Who is ready to get their cheese on?
This girl, for sure.
At any given moment, we have a metric ton of cheese in the fridge. Not to brag, but we do have a covetable stash at our fingertips. Suffice it to say, WE.LOVE.CHEESE.
When I open the refrigerator door, this is what I see (in no particular order): a chub of goat cheese; two blocks of feta; 3 bags of various shredded cheeses (for emergency use); a sizable hunk of Gruyere; an aged Parm with the most beautiful crystals in it; Cotswold; Brie; fresh mozzarella; smoky gouda; and a half-eaten block of creamy Cambozola (someone has been nibbling).
Also in the fridge is the obligatory American “cheese” that The Man uses on his breakfast sandwiches.
What I don’t see is the Huntsman I bought before I went on my Girls’ Trip. (Someone has some explaining to do!) Also missing is the Manchego; the wrapper is in the trash bin. I am not salty about that. Manchego is one of The Man’s cheeses.
As you can see, I wasn’t kidding. We need a larder annex.
I especially love robust cheeses. The mantra that drives my selection is, “the stinkier, the better.” Not as in Limburger stinky, but usually anything ripe and veiny.
So about this recipe…you are about to mix two glorious worlds: the world of craft beer + the world of cheese. This recipe collides these two cosmos into a delicious concoction commonly referred to as beer cheese dip.
Do not flood yourself with shame over sacrificing beer for this recipe. Your beer is okay with this decision.
Because there are so few ingredients, it is essential to use high quality cheese and beer. So grab a hunk of cheese and a bottle of beer from your stash and let’s get started!
First and foremost, you must choose a “melty” cheese. You want a moist, young cheese that is low in acid. Asiago, Swiss, Gouda or Gruyere are all good choices. For this recipe I used Gruyere which smacks of salty + sweet + nutty flavors, so I chose a lager (pilsener) with a certain maltiness + sweetness.
The rest of the recipe is all about patience. I mean it.
High temperature = clumping. I cannot stress this enough. Your fats will separate and you will have a mess. Trust me. I had a lot of cheese dip boo-boos before I finally got it right. If you get clumpy cheese, consult My Cheese Heroes below the recipe.
- Shred cheese by hand–the waxy coating on the pre-shredded stuff will ruin your day.
- Shred cheese while it is cold, then bring it to room temperature for easier melting.
- Once at room temperature, coat your cheese with a dusting of flour. Don’t ask me the science behind it. Just do it.
- Allow liquid to cool before adding cheese. It should be warmish to the touch. Begin by adding a small amount of cheese to the liquid. If it begins to clump, it is too early. You can easily remove that clump and let the liquid cool off a little more.
- After it cools some more, add cheese gradually.
How to serve this, you ask? I love using grilled vegetables for
shoveling dipping. Grilling the vegetables caramelizes them, making them a perfect choice. Another option is chunks of a sweetish bread such as Brioche. (Avoid sourdough.) I like pumpernickel because of the color. But you do you.
If you make a bread bowl, save the cap. The chef reserves the right to eat the bread cap. It is a matter of professionalism and quality control. It is my way to test the recipe to make sure it passes muster.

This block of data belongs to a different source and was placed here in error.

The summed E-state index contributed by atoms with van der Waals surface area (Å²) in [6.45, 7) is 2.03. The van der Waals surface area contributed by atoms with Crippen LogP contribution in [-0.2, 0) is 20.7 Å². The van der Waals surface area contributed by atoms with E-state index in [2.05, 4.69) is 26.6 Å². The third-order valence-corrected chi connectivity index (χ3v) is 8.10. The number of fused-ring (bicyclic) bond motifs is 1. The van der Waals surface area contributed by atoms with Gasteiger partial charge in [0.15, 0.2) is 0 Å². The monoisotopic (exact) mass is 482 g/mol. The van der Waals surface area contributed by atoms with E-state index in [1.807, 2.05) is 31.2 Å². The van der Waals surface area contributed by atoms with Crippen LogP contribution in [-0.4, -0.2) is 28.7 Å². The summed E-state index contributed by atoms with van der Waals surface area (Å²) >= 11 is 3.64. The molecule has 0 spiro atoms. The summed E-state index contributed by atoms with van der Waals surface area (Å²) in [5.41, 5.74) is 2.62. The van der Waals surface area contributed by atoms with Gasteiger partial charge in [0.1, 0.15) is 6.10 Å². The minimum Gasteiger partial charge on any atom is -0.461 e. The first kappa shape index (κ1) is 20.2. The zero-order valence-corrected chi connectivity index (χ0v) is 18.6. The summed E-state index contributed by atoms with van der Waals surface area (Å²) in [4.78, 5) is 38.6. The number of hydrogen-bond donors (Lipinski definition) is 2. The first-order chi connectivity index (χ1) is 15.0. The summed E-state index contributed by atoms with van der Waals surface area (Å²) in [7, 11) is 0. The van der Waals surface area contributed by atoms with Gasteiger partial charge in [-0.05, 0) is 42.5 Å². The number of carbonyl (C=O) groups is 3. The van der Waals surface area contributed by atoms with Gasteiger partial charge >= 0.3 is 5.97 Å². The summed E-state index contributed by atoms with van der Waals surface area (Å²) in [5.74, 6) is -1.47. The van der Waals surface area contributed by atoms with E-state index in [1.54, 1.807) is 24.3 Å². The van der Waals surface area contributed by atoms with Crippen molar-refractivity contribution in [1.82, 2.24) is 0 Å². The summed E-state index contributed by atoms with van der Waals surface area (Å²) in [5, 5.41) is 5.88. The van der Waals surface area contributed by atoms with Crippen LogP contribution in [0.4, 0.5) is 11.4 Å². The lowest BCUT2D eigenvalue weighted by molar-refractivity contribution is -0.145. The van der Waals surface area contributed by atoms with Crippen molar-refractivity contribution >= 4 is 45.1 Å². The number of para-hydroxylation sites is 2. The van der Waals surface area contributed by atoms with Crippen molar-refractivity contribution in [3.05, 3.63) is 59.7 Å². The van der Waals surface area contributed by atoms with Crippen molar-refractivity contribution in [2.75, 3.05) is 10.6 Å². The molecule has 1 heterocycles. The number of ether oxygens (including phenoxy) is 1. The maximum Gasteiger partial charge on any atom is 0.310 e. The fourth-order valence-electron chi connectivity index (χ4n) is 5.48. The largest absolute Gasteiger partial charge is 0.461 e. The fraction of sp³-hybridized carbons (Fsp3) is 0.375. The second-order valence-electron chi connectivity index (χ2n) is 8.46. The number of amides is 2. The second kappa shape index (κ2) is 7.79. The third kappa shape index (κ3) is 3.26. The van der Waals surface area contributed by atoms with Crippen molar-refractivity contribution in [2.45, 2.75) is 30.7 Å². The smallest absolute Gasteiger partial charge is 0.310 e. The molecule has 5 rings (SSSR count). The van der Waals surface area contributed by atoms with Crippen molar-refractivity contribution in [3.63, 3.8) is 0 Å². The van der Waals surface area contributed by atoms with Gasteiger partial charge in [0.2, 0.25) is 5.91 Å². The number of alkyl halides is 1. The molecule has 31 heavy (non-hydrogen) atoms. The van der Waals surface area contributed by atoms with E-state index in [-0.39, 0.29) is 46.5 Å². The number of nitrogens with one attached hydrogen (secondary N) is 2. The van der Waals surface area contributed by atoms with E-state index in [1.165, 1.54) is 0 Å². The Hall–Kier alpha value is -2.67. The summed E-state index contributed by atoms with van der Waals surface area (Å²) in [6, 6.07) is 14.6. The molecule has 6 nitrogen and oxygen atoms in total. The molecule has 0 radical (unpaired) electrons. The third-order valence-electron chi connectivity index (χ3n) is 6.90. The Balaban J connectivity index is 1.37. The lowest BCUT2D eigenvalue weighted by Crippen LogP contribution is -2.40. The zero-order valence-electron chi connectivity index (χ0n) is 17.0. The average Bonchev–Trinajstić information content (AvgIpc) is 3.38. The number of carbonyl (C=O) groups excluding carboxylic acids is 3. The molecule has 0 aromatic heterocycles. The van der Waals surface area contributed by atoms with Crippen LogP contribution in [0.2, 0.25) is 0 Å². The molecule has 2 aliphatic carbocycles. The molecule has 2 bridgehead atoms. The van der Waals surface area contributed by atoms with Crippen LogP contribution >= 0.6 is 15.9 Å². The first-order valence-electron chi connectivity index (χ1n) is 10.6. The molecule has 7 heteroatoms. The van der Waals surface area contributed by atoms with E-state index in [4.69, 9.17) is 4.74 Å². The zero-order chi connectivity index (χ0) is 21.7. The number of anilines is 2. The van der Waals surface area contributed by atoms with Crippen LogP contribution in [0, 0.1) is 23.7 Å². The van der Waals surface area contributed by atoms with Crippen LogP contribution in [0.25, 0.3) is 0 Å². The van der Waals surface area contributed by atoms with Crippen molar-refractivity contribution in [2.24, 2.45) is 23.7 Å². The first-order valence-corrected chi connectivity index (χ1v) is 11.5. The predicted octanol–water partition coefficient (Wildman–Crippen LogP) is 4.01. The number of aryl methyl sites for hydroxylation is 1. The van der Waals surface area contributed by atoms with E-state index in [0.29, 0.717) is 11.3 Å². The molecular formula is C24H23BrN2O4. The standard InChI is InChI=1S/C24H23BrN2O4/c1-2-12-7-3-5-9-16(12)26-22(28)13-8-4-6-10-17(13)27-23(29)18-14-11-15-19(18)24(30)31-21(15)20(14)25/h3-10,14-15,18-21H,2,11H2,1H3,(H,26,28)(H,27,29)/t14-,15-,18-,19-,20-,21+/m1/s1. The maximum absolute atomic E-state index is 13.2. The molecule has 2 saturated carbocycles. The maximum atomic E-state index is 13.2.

You will be tempted to drink this dip. That, of course, is up to you. But remember there are hungry cheese lovers awaiting this dip’s arrival.
If you make this Lager + Gruyere dip, leave me a comment and tag your photos #nakedepicurean on Instagram so we can celebrate your awesomeness together!
- 12 ounces Gruyere (or another melty cheese)
- ¼ cup plus 2 tbsp flour
- 2 tablespoons unsalted butter
- 1 12 oz craft lager
- ¼ cup heavy cream
- Shred the cheese and bring it to room temperature. Once it is at room temperature, toss it in ¼ cup flour. Coat well.
- Melt the butter in a pan over medium heat. Stir in remaining 2 tbsp of flour to form a roux.
- Slowly add the beer while stirring to incorporate. SLOWLY.
- Remove from heat. Add cream and stir. Let the mixture cool. (Test the temperature with your finger. If it is mildly warm, it is ready.)
- Gradually add a small amounts of cheese at a time and stir GENTLY and SLOWLY with a fork until all the cheese is incorporated.
- Add S&P to taste.
It is best to serve this immediately. If that is not feasible, keep it in a slow cooker on the lowest setting. Stir occasionally.
Suggestions: Top cheese dip with Crispy Shallots and serve in a pumpernickel bread bowl (or a sweetish bread) with soft pretzels, french rounds, or grilled vegetables for dipping.
- 1 cup thinly sliced shallots (about 2 large shallots)
- 1 cup canola oil
- In a small saucepan, heat the oil over medium-high until it registers 275°F on a deep-fry thermometer. Add the shallots and cook, stirring, until light golden brown, about 8 minutes. Using a slotted spoon, transfer the shallots to a paper towel-lined plate to drain.
- Increase the heat to high. When the oil registers 350°F,, add the already fried shallots and cook just until they are crispy and well-browned, about 1-2 seconds, keeping an eye on them. Using a slotted spoon, transfer the shallots to a paper towel-lined plate to drain..
Save your shallot oil for later use. You have just infused it with some amazing flavor.
MY CHEESE HEROES
This is how I learned to fix my mess.
HOW TO FIX YOUR BEER CHEESE DIP IF IT BREAKS https://craftbeering.com/best-beer-cheese-dip-recipe-gouda-red-ale/
And this video https://www.youtube.com/watch?v=Xml4Yaneh0w&feature=youtu.be